Do You Have To Be Mentally Ill To Benefit From My approach To Counselling And Psychotherapy?

Counselling and Psychotherapy are powerful tools for personal and social change.

They enable us to resolve emotional issues that are preventing us from being happy with ourselves and our lives, and from having fulfilling relationships.

They can also be helpful in cases where physical problems are caused or aggravated by emotional stress. Somatic or Body Psychotherapy can be especially helpful in this respect.

But you don’t have to be mentally ill or have something wrong with you in order to benefit from these processes.

So why do many people think that you must be mentally ill if you seek the help of a counsellor or psychotherapist?

I think that the way that some Counsellors and Psychotherapists present themselves professionally can give this impression.

Some practitioners of these modalities, as well as their professional associations and training institutions, use the word “clinical” to describe their work, and in many professional associations clinical membership is considered the highest level.

So it makes sense to ask – why would someone seek the help of a clinical practitioner unless something is wrong with them?

I believe that we need to distinguish between

  • emotional dysfunction that is a result of a disorder of the brain or nervous system, and which requires medical or clinical treatment. This is what I think should rightly be called “mental illness”, and we need to educate people to understand this and remove the social stigma attached to this.

I find that most of these people can benefit from a combination of clinical treatment and an approach to counselling and psychotherapy that I call “emotional learning”.

and

  • emotional disturbance, that can result in high levels of stress, anxiety, depression, self-harm, addiction, and relationship difficulties, that is a result of a person’s refusal to accept and conform to the values of a society that does not understand and respect human needs and values.

By labelling these people as mentally ill, we are not understanding their condition, and we are refusing to accept responsibility as a society, as a nation, indeed as a human race, for our part in creating these “disorders”.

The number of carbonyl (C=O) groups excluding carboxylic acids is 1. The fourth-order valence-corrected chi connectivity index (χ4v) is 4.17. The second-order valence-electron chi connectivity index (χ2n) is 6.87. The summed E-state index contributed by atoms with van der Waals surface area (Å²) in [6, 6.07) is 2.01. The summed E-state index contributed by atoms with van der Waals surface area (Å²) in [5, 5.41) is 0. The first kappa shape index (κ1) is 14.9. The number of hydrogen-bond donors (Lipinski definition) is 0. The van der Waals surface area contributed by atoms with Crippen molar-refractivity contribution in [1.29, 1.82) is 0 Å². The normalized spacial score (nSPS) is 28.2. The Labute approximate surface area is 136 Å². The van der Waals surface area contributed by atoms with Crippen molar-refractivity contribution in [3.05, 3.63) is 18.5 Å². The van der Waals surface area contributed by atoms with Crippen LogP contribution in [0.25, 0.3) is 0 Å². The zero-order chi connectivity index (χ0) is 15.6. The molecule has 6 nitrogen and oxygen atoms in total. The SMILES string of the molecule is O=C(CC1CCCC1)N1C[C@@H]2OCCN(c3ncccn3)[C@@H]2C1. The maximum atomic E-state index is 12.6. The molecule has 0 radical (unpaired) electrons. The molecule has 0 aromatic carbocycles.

What these people need is validation

They need help to understand – emotionally as well as intellectually – that nothing is wrong with them, or that what is wrong with them stems from their belief that something is wrong with them.

Their belief leads to the conflict that makes it difficult for them to function in this society (family, school, work or other environment).

They need help to find ways of functioning constructively in a society that does not always understand them and that may not share their priorities and values.

They need help and support in being themselves, in thinking “out of the box”, not attempts to push them back into the box by getting them to “adjust” to society.

Being well adjusted to a sick society is not a sign of mental health.

This is not just their problem

We continue to treat this as if it were just an individual problem, as if there’s “obviously” something wrong with children, teenagers and adults who are anxious, depressed or emotionally distressed.

But, as I stated above, it is wrong to conclude that their emotional state indicates that something must be wrong with them or that they are mentally ill.

The contrary is more often true. These feelings often arise because they are intelligent and creative people who do not fit into any of the boxes they are expected to fit into.

Of course if these people are emotionally distressed they need help. But we need to distinguish between those who need clinical or medical intervention, and those who need encouragement and support to be themselves.

We need to recognise that calling people mentally ill when they are struggling mentally and emotionally because they are different and do not fit into society is more likely to reinforce their false beliefs, and therefore their distress, rather than helping them heal.

If this is you,

  • when you are seen, valued and respected for who you are
  • supported in feeling good about yourself and
  • supported in overcoming the fears and challenges that stand in your way

which is what I believe that good therapy is about

You have the potential not only of living a more fulfilling, happier and healthier life, but also of bringing about much needed social change.

The author of this article, Donald Marmara, created Core Development – a process of change and personal growth developed from his professional training and 35 years’ experience in somatic(body) psychotherapy, counselling and structural dynamics.

Donald currently resides and practices in Sydney, and is available for individual sessions, couples sessions, counselling teenagers and parents, and facilitating training programs and workshops.

He can be contacted on 02 9413 9794 or 0412 178 234

Core Development uses a learning rather than a clinical approach, and is not intended as a substitute for medical or clinical treatment where this is indicated.

Donald Marmara created Core Development – a process of change and personal growth developed from his professional training and 35 years’ experience in somatic (body) psychotherapy, counselling and structural dynamics.

Core development adopts a flexible approach, recognising that what works for one person may not work for another.

Donald currently resides and practices in Sydney, and is available for individual sessions, couples sessions, counselling teenagers and parents, and facilitating training programs and workshops.

He can be contacted on 02 9413 9794 or 0412 178 234.